Those are merely the most recent in a series of evolving standards mandated by the DOJ and U.S. Access Board, the federal agency responsible for examining accessibility. The American Bankers Association has been working with the blind community, ATM manufacturers, and the Access board on the development of new standards since the late 1990's.

Where comity hasn't worked, coercion has. Since 2000, more than a dozen top banks committed to upgrading their ATMs as part of legal setttlements with visually impaired customers.

"These are things that should not be a surprise to banks. There has been a lot of coverage and opportunities to be involved in the process of making the law and commenting on the law and now implementing the law," says Joyce Ackerbaum Cox, a partner in the labor employment group for law firm Baker Hostetler, of Cleveland.

Some bankers agree that they had plenty of time to get into compliance.

"While the rules were just finalized recently, they've been the subject of debate for over 10 years," Jonathan Velline, executive vice president of ATM banking and store strategy for Wells Fargo (WFC), wrote in an email.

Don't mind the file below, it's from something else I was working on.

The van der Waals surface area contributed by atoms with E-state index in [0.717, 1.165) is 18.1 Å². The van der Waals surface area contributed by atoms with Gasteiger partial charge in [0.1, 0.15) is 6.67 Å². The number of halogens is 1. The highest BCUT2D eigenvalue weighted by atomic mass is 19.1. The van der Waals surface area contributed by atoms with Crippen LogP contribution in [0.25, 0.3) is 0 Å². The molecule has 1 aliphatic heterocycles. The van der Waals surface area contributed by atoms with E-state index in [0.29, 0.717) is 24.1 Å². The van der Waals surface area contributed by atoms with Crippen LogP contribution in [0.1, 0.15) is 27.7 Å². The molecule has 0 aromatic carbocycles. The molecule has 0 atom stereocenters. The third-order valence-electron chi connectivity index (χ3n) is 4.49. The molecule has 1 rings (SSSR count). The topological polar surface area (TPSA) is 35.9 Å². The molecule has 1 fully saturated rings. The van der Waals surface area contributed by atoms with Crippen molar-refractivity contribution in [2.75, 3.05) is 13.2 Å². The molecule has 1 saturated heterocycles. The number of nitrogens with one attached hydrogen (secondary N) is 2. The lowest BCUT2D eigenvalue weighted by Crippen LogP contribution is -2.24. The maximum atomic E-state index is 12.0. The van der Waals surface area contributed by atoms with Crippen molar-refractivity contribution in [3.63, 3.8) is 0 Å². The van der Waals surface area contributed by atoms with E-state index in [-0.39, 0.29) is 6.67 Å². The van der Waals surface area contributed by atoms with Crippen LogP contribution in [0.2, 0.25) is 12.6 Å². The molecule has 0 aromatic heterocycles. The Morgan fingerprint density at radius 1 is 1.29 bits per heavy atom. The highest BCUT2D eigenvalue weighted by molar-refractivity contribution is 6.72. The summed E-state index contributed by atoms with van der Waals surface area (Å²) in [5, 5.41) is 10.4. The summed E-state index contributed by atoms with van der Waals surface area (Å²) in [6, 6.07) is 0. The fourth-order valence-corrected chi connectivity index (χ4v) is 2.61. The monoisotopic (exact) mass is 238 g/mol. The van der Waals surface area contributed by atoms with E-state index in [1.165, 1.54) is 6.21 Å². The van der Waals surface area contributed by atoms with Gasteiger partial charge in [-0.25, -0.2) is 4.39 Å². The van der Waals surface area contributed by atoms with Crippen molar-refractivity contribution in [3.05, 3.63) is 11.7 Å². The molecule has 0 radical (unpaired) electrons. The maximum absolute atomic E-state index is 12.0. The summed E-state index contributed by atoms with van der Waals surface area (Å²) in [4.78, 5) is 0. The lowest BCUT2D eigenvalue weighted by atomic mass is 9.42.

Wells Fargo developed solutions for its visually impaired customers in 1999, and had fully deployed those solutions at all the bank's ATMs by 2005, Velline wrote. Wells made Wachovia’s 5,000 ATMs fully compliant in the two years following its acquisition in 2008, a Wells representative says.

Still, the costs of the regulations are big, and those costs can fall disproportionately on the smaller banks, experts say.

Banks must make all of their ATMs accessible to the visually impaired. That contrasts with other disabilities included in ADA regulations, where typically just one ATM per location must be accessible, say for people confined to wheelchairs, experts say.

There are 405,000 ATMs in the U.S., according to Aite Group. Banks own about 285,000 of those, and independent service organizations own the remainder. (ISOs must also comply with the updated regulations.)

Banks must change either the entire machine, or they can replace hardware parts or software components. ATMs can typically last up to 20 years, and many older machines simply don't offer the functions necessary for ADA compliance.

In those cases, it's likely banks will have to do a rip and replace. State of the art ATMs will cost $50,000, but stripped down cash dispensers that are compliant with new regulations can cost as little as $10,000, ATM vendor NCR (NCR) says. For newer ATMS outfitted with the proper hardware, software upgrades can cost in the low thousands of dollars.

While Jahoda's and Carlson Lynch's raft of lawsuits might seem mercenary, few banks would argue with the proposition that the blind deserve full access to bank ATMs.